ROME • While Eddie Jones has a "pretty good idea" of his squad for a crucial Six Nations clash against Ireland in a fortnight, there is a pretty good chance Jonathan Joseph will be in his starting XV.
England, who flopped out of the World Cup as hosts last year, saw Joseph score three second-half tries on his second consecutive start, as Jones' men followed last week's battling 15-9 win over Scotland at Murrayfield with a 40-9 dismantling of Italy in Rome.
Having escaped the injuries so dreaded against the usually physical Italians, England are now set for two weeks of intense focus on beating Ireland in a fortnight.
"We've had two games and two wins and no major injuries, so we're sailing along pretty well at the moment," said Jones, who became England's first foreign head coach when he replaced Stuart Lancaster in the wake of their World Cup debacle.
England have finished runners-up in the last four Six Nations and are set to welcome an Irish side bent on atoning for an opening draw with Wales and Saturday's 10-9 defeat by France in Paris.
But Jones, sounding jovial and bullish after a much-improved second-half performance saw Bath's Joseph score his maiden England hat-trick, says he has already seen enough to know the nucleus of his match-day squad.
"I've got a pretty good idea at the moment," said the Australian. "For each game we'll have a particular game plan and depending on who is suitable for that game will play."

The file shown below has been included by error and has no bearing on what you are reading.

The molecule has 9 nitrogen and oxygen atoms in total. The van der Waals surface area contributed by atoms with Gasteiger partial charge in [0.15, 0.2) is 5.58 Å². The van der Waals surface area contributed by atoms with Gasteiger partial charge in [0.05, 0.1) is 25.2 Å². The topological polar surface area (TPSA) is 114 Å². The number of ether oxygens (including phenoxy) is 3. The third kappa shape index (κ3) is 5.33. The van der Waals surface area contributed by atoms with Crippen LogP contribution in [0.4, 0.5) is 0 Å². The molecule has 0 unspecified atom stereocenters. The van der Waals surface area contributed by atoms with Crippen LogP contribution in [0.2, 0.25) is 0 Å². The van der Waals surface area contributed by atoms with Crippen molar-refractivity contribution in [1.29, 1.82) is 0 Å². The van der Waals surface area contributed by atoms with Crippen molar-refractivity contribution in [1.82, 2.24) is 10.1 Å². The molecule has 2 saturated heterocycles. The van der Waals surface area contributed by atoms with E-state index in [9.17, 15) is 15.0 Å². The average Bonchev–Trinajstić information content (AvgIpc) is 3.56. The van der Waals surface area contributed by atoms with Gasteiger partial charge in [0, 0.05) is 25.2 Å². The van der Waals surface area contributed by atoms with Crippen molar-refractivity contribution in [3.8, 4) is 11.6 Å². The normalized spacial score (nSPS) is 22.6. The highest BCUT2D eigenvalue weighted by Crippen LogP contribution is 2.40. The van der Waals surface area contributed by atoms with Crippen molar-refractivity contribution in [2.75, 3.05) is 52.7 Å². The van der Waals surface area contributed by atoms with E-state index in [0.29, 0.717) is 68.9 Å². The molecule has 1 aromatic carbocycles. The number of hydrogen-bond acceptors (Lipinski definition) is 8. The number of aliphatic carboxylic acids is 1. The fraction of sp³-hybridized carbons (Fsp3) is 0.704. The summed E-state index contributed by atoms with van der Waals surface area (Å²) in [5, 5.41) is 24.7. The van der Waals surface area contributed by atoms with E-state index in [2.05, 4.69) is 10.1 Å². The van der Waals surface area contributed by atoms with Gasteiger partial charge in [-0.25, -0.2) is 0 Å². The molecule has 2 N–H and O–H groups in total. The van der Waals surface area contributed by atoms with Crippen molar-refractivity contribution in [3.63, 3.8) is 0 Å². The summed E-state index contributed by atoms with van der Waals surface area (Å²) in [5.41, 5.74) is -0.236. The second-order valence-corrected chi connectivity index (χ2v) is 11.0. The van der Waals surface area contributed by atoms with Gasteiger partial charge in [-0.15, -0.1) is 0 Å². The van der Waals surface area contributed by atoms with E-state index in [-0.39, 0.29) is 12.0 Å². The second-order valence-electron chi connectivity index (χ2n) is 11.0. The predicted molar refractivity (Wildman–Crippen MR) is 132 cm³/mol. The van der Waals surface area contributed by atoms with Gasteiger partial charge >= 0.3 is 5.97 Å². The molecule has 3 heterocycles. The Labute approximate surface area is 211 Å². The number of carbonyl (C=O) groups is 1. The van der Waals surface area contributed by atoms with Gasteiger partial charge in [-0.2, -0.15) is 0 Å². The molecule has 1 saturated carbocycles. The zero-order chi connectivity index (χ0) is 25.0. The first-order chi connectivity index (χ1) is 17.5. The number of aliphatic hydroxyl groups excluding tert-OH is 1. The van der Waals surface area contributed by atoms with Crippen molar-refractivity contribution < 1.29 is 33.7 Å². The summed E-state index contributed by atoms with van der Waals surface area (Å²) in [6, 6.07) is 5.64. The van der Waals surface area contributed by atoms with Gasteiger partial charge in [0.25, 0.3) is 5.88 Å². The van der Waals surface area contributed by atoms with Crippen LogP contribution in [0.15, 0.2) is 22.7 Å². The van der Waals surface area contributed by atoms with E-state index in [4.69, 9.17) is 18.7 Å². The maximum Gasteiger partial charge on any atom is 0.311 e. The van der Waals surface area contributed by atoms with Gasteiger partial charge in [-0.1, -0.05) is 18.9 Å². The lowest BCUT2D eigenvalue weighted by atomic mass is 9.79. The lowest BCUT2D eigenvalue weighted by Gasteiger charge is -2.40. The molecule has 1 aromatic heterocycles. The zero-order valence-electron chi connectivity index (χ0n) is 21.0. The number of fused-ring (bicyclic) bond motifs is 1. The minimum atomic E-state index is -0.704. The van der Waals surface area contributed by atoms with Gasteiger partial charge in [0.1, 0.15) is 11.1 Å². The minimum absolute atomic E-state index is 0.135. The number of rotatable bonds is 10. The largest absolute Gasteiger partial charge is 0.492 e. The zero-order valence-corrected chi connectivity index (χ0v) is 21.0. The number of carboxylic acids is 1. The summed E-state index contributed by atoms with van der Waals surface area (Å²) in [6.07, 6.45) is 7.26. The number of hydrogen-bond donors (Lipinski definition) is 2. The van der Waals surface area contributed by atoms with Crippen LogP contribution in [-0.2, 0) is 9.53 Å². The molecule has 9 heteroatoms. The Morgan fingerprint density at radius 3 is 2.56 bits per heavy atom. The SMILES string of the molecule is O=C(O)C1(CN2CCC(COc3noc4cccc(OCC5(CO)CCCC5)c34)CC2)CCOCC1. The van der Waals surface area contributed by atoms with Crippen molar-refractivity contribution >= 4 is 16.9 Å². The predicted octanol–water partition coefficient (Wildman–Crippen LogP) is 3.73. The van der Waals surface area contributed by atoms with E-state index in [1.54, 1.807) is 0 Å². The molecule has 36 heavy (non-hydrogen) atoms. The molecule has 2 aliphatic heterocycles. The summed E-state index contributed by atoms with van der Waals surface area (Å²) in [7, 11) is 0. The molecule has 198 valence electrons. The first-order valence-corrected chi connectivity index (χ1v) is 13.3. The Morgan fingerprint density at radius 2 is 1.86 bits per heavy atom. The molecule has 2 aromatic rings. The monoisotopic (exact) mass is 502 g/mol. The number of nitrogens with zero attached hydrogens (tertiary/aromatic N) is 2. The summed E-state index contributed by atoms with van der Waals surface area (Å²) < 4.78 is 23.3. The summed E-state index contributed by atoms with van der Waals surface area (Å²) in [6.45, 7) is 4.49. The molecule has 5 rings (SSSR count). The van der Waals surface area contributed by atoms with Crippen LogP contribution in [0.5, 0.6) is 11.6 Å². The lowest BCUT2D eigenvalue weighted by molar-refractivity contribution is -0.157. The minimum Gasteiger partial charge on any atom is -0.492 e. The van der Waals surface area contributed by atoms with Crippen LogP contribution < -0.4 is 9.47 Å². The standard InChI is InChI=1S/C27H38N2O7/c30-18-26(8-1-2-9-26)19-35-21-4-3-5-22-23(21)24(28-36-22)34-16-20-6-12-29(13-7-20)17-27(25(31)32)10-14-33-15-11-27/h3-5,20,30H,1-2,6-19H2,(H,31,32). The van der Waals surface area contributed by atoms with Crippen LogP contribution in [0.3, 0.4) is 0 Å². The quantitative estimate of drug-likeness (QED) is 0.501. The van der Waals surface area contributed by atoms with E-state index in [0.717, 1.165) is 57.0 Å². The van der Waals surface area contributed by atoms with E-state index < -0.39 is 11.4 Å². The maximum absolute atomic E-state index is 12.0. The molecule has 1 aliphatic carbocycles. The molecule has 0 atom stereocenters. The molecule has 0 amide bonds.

Jones ruffled a few feathers when he demanded England give Italy a good "smacking" in Rome, but, after resisting on their way to trailing 9-11 at half-time, Italy finally caved in. When Joseph intercepted Leonardo Sarto's pass to Michele Campagnaro in the 52nd minute, Italy's heads began to drop.
The speed and alertness of England's replacements was soon felt, and error-stricken Italy were hastened to a chastening defeat when Joseph added another two tries and Owen Farrell one. For Jones, it was all part of the plan.
"We weren't expecting to score a lot of points in the first half, we were expecting to do that in the second half and that's how it turned out," he said. "We could have easily scored 60 points out there."
Jones was quick to credit the 24-year-old Joseph, who played down suggestions that he had been trying to prove a point.
"It was more a case of just wanting to do my country proud, my family proud," he said. "I don't take any game lightly, I want to prove myself every game."